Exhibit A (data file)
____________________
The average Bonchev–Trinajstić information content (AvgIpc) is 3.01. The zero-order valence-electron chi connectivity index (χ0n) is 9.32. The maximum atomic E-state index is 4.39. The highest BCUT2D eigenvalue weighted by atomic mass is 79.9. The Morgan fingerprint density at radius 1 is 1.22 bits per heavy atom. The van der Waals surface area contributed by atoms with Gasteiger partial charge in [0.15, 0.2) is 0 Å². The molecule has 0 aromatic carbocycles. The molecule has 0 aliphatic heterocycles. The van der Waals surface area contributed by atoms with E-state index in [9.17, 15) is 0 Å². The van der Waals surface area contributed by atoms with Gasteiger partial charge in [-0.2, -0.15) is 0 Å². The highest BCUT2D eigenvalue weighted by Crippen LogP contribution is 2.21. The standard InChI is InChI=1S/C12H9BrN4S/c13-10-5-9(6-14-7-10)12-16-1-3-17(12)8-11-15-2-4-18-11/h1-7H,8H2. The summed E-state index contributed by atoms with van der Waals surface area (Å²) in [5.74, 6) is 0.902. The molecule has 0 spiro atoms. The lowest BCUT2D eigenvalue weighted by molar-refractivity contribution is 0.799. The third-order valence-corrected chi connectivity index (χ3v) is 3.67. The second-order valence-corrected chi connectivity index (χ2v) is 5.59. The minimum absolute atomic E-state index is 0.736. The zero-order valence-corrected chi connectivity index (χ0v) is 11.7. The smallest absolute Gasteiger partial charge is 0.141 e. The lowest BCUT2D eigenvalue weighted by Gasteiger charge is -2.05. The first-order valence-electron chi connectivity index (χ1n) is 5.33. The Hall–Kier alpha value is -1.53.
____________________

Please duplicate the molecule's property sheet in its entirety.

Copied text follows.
The average Bonchev–Trinajstić information content (AvgIpc) is 3.01. The zero-order valence-electron chi connectivity index (χ0n) is 9.32. The maximum atomic E-state index is 4.39. The highest BCUT2D eigenvalue weighted by atomic mass is 79.9. The Morgan fingerprint density at radius 1 is 1.22 bits per heavy atom. The van der Waals surface area contributed by atoms with Gasteiger partial charge in [0.15, 0.2) is 0 Å². The molecule has 0 aromatic carbocycles. The molecule has 0 aliphatic heterocycles. The van der Waals surface area contributed by atoms with E-state index in [9.17, 15) is 0 Å². The van der Waals surface area contributed by atoms with Gasteiger partial charge in [-0.2, -0.15) is 0 Å². The highest BCUT2D eigenvalue weighted by Crippen LogP contribution is 2.21. The standard InChI is InChI=1S/C12H9BrN4S/c13-10-5-9(6-14-7-10)12-16-1-3-17(12)8-11-15-2-4-18-11/h1-7H,8H2. The summed E-state index contributed by atoms with van der Waals surface area (Å²) in [5.74, 6) is 0.902. The molecule has 0 spiro atoms. The lowest BCUT2D eigenvalue weighted by molar-refractivity contribution is 0.799. The third-order valence-corrected chi connectivity index (χ3v) is 3.67. The second-order valence-corrected chi connectivity index (χ2v) is 5.59. The minimum absolute atomic E-state index is 0.736. The zero-order valence-corrected chi connectivity index (χ0v) is 11.7. The smallest absolute Gasteiger partial charge is 0.141 e. The lowest BCUT2D eigenvalue weighted by Gasteiger charge is -2.05. The first-order valence-electron chi connectivity index (χ1n) is 5.33. The Hall–Kier alpha value is -1.53.